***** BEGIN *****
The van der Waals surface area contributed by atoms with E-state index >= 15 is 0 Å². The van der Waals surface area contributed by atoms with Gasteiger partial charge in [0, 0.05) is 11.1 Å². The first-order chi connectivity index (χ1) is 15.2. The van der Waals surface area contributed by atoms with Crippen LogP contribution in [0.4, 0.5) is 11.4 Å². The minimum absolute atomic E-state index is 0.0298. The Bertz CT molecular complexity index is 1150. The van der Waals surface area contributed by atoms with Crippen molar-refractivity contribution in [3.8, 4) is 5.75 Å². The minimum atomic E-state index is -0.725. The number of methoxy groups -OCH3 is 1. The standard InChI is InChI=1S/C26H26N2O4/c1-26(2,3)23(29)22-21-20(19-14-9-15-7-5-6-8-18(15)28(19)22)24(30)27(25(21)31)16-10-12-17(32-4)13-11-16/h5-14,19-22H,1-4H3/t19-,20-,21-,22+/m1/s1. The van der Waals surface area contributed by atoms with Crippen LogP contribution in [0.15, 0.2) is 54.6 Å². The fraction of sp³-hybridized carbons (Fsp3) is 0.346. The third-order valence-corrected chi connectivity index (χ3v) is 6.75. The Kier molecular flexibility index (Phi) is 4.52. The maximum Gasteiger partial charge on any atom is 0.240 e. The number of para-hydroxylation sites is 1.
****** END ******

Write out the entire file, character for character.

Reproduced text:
The van der Waals surface area contributed by atoms with E-state index >= 15 is 0 Å². The van der Waals surface area contributed by atoms with Gasteiger partial charge in [0, 0.05) is 11.1 Å². The first-order chi connectivity index (χ1) is 15.2. The van der Waals surface area contributed by atoms with Crippen LogP contribution in [0.4, 0.5) is 11.4 Å². The minimum absolute atomic E-state index is 0.0298. The Bertz CT molecular complexity index is 1150. The van der Waals surface area contributed by atoms with Crippen molar-refractivity contribution in [3.8, 4) is 5.75 Å². The minimum atomic E-state index is -0.725. The number of methoxy groups -OCH3 is 1. The standard InChI is InChI=1S/C26H26N2O4/c1-26(2,3)23(29)22-21-20(19-14-9-15-7-5-6-8-18(15)28(19)22)24(30)27(25(21)31)16-10-12-17(32-4)13-11-16/h5-14,19-22H,1-4H3/t19-,20-,21-,22+/m1/s1. The van der Waals surface area contributed by atoms with Crippen LogP contribution in [0.15, 0.2) is 54.6 Å². The fraction of sp³-hybridized carbons (Fsp3) is 0.346. The third-order valence-corrected chi connectivity index (χ3v) is 6.75. The Kier molecular flexibility index (Phi) is 4.52. The maximum Gasteiger partial charge on any atom is 0.240 e. The number of para-hydroxylation sites is 1.